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At the European Sea Ports Organisation (ESPO)'s General Assembly, delegates unanimously elected Zeno D’Agostino as its new chair.

Mr D’Agostino is President of Port Network Authority of the Eastern Adriatic Sea since 2015 and has a long-standing career in transport and logistics. He succeeds Annaleena Mäkilä who chaired the organisation during the last two years.

The General Assembly which took place yesterday also saw the re-election of Daan SchalckCEO of North Sea Port as Vice Chair while Ansis ZeltiņšCEO of the Port of Riga, has become the second Vice Chair.

Upon his election, Mr D’Agostino said: “I am honoured to have received this prestigious appointment. I would like to thank first and foremost Annaleena Mäkilä and all those who believed in me and my work during my years as vice-president. We are living in difficult times, during which the role of European ports is becoming crucial for the economic and geopolitical balance at both the European and global scales. We are playing a leading role in many epoch-making challenges, such as the energy transition. It is therefore essential for the European port system to take on these challenges with a shared approach and concrete proposals. I am talking about solutions to be identified through constant dialogue with the European policy makers.

ESPO has been and continues to be the right tool to pursue these goals, adapting European policies and strategies to the challenging times we are experiencing in order to achieve the results we all hope for. From the energy transition to the governance of the ports of tomorrow, there are numerous aspects of innovation that will need to be pursued, and we will do so with a steady hand on the helm. We will also improve our communication efforts, in order to reach a wider audience than just our sector. Indeed, the citizenry is growing more aware and interested in the crucial importance of our sector. In moments of crisis such as this one, when we are exposed to constant shocks, ESPO can play a key role as a natural advocate for the interests of Europe’s ports”.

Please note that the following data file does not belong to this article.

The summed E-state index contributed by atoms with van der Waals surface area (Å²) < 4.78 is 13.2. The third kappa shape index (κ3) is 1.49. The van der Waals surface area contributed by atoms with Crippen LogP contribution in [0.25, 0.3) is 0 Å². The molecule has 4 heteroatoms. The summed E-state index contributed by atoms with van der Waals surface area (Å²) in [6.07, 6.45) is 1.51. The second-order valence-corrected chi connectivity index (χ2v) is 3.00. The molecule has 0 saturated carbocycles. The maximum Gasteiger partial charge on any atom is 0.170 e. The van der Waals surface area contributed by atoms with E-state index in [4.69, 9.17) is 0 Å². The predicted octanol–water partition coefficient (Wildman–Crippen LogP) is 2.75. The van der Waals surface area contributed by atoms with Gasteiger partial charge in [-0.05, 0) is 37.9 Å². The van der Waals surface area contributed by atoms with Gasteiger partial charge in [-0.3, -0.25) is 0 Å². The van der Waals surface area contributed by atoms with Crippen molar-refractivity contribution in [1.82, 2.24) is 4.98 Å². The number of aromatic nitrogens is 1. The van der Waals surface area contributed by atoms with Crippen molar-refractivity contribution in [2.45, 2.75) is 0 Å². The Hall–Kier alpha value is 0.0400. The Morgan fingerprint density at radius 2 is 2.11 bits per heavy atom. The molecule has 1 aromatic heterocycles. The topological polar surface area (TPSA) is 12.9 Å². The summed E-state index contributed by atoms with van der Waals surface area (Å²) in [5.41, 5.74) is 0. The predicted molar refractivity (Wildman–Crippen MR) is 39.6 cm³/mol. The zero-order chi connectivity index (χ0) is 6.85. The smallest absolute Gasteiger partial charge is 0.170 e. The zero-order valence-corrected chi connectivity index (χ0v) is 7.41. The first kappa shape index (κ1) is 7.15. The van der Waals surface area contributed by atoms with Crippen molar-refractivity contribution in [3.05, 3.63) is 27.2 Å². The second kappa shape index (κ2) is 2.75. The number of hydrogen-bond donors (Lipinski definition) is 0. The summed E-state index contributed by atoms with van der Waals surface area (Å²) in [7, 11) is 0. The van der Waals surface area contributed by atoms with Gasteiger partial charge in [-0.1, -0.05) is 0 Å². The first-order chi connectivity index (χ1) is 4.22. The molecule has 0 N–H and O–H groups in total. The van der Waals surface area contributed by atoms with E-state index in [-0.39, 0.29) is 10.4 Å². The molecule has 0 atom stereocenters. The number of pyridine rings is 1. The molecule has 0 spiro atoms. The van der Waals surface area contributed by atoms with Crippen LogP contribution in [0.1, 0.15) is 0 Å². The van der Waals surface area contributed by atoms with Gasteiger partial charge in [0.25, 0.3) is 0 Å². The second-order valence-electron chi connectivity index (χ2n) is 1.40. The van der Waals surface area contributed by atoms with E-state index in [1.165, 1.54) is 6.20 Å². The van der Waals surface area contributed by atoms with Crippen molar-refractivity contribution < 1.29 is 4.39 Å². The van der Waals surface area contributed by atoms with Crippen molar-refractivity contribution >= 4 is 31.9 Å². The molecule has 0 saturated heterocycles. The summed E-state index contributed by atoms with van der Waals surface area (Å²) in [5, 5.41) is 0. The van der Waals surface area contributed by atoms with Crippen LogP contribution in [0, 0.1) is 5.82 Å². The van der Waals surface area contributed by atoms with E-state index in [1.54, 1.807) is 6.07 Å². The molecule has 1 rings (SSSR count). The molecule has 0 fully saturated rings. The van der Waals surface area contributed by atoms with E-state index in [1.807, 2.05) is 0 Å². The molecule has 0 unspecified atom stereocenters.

Also yesterday saw the ESPO published its Annual Report 2021-2022, which outlines the activities of the organisation over the past year. A copy of the report can be found here.

ESPO will disclose the winner of the ESPO Award 2022 on Societal integration, during a ceremony and dinner being which was held last night in the BOZAR in Brussels.

Four projects have been shortlisted: the projects of ports of Ceuta (Spain), Barcelona (Spain), Tallinn (Estonia) and the cooperation project of the ports of Ancona, Ravenna, Venice, Trieste, Rijeka, Zadar, Split and Dubrovnik (Italy and Croatia).

Published in Ports & Shipping

Dublin Port has been congratulated by the European Sea Ports Organisation (ESPO), for being certified through the EcoPorts’ environmental management standard (PERS).

The Port of Dublin joined the EcoPorts’ network in 2008 and is PERS-certified for the sixth time.

Isabelle Ryckbost, ESPO Secretary General, commented: “The Port of Dublin is a textbook example of a fast-growing urban port that is embracing its nature, heritage and conservation. The findings of the Strategic Environmental Assessment (SEA), Environmental Report and Natura Impact Statements are integral part of the latest port Masterplan. It is very nice to see that ports like Dublin are continuously recertifying with PERS, making them long-term members of the Ecoports network”.